The son of a Lancaster man who died in a 2012 rollover crash, after a tire blowout, has testified that he was unaware his father had not survived the accident until he woke up in a hospital.“I woke up and there were one or two nurses around,” said Daniel Akins, who along with his mother and sister are suing Arkansas-based Wal-Mart stores Inc. “I thought he was still alive and I asked where he was. They told me he didn’t make it.”
Akins, 27, said his immediate reaction as he heard the news at Kern County Medical Center in Bakersfield was denial.
“I couldn’t get the words out, but I wanted to tell them it (their statement) was a mistake,” Akins said.
Akins, his 61-year-old mother, Diann Akins, and 31-year-old sister, Esther Pollnow, allege the employees at a Walmart store in Lancaster should have inspected the 20-year-old spare tire when Diann Akins bought four new tires for her son as a Christmas gift in December 2009.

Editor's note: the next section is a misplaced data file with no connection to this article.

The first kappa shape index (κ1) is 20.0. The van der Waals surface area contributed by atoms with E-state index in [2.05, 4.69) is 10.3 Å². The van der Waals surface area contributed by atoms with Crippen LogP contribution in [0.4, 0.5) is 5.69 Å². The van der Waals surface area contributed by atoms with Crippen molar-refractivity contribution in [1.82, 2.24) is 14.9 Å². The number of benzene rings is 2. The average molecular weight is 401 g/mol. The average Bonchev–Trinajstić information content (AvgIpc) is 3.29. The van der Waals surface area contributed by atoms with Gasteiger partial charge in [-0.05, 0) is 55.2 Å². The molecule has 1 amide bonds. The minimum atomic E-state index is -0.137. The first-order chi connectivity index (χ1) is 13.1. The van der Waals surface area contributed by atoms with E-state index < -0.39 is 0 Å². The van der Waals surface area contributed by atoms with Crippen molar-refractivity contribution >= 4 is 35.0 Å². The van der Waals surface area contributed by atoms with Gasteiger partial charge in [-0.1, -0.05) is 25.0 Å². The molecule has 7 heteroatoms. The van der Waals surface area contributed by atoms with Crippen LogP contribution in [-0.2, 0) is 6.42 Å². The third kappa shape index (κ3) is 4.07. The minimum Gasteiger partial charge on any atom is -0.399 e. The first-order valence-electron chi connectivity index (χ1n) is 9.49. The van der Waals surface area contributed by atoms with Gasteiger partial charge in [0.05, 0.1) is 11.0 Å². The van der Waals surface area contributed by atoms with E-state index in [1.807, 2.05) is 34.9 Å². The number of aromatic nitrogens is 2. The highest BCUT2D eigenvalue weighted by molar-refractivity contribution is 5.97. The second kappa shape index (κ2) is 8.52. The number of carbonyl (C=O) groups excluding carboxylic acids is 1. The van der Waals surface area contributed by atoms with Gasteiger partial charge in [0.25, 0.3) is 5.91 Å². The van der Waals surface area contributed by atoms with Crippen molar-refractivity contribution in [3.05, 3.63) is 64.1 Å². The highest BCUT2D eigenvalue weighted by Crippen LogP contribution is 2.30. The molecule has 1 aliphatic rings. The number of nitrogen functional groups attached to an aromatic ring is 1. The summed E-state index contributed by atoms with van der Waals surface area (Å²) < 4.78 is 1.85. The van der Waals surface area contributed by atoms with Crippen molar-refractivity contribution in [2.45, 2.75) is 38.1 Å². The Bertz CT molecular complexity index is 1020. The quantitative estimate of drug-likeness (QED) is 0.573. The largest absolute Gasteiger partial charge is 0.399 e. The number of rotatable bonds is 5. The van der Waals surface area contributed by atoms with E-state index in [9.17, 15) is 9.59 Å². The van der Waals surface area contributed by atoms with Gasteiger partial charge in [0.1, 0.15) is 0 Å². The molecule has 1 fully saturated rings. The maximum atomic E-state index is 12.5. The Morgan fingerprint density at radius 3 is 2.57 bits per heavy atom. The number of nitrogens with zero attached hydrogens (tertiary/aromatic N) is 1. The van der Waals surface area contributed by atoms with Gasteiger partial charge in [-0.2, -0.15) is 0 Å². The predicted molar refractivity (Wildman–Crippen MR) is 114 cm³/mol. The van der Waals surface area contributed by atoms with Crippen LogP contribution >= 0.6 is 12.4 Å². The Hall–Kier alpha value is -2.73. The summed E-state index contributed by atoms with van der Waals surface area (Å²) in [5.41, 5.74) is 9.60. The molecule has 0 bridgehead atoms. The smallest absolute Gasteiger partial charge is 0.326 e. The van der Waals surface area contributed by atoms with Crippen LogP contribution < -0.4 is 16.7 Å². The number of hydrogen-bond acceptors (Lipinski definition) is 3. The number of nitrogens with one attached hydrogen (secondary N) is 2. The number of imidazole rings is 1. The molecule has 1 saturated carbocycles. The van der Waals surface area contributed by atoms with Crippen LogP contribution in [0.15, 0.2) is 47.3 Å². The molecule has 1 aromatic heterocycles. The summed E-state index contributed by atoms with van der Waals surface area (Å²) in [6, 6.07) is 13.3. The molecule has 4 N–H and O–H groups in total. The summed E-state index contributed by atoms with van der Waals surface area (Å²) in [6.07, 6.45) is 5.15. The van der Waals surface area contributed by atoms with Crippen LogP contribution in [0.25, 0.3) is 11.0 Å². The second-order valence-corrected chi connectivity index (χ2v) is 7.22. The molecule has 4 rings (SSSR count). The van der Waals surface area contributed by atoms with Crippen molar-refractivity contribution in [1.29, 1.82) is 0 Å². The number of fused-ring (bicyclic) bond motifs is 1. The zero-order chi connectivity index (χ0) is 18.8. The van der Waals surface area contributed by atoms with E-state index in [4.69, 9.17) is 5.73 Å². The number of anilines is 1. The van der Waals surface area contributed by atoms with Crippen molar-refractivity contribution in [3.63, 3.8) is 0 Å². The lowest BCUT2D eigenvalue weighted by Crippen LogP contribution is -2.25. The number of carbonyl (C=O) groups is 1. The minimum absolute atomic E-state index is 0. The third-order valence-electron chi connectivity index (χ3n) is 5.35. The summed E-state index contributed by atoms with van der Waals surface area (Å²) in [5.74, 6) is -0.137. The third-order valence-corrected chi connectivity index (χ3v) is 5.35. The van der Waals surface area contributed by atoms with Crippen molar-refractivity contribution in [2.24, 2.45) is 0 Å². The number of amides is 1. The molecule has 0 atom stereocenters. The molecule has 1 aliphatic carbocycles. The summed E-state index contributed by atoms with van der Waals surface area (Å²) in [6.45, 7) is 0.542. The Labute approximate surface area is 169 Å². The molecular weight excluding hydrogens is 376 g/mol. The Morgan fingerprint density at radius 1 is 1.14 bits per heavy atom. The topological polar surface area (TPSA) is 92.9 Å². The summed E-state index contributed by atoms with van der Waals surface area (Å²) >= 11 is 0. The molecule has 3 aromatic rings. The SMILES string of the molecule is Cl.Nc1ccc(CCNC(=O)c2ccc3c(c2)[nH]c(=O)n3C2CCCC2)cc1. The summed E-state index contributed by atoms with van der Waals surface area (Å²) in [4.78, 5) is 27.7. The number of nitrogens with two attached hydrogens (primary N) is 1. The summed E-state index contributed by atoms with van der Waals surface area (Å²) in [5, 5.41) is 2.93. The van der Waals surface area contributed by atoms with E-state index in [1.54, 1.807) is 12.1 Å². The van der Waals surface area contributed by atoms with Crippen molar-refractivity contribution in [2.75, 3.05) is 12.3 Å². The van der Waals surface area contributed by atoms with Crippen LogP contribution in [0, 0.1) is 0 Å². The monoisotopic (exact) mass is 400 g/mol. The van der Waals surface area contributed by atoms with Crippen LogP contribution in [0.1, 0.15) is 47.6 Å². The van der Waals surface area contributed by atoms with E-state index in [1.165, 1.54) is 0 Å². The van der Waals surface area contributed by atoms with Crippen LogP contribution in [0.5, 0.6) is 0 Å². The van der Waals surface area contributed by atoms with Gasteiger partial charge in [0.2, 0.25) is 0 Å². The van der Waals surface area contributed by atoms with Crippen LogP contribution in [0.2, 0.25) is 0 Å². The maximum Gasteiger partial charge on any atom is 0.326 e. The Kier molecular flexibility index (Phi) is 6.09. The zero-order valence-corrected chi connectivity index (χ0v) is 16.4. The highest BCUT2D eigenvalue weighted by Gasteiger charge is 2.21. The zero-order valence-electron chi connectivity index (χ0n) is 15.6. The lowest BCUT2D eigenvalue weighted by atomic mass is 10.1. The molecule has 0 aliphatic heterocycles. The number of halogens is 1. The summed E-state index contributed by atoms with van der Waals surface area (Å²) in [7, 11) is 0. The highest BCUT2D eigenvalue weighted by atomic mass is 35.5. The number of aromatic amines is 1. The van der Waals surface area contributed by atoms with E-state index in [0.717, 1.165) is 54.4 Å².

The spare tire failed when Akins lost control of his 1990 Jeep Cherokee on state Highway 58 on July 24, 2012, about 68 miles from the family’s home, ejecting and killing his 55-year-old father, William.
The two were headed on a Father’s Day camping trip to Kings Canyon National Park. Akins said he put the spare on the left rear of the Jeep after the tire there began losing air shortly before the trip.
The family’s lawyers say the spare tire’s age could easily be determined by coding on the tire. But Wal-Mart lawyers maintain that government and tire industry representatives generally agree that tires need not be replaced based on age alone. They also say there is no evidence to support Diann Akins’s claim that she asked Walmart employees to keep the best tire as the spare.
Akins said he did not immediately know what was happening, when he began to lose control of the Jeep before it rolled down an embankment.
“I heard a lot of noise and the car started to pull to the left,” Akins said. “It seemed to be like a fairly violent experience.”
Akins said he also felt “shudders” from the rear of the Jeep. Wanting to avoid colliding with a tall median wall, Akins said he tried to steer back into the right lane.
“I felt like I wasn’t in control of the car,” he said.
Akins said his injuries included a deep gash on top of his head. He said he also temporarily wore a neck brace and was off work from Starbucks for three to four months.
“It took a while to realize how severe the nerve damage was,” Akins said, adding that he still has pain in both knees.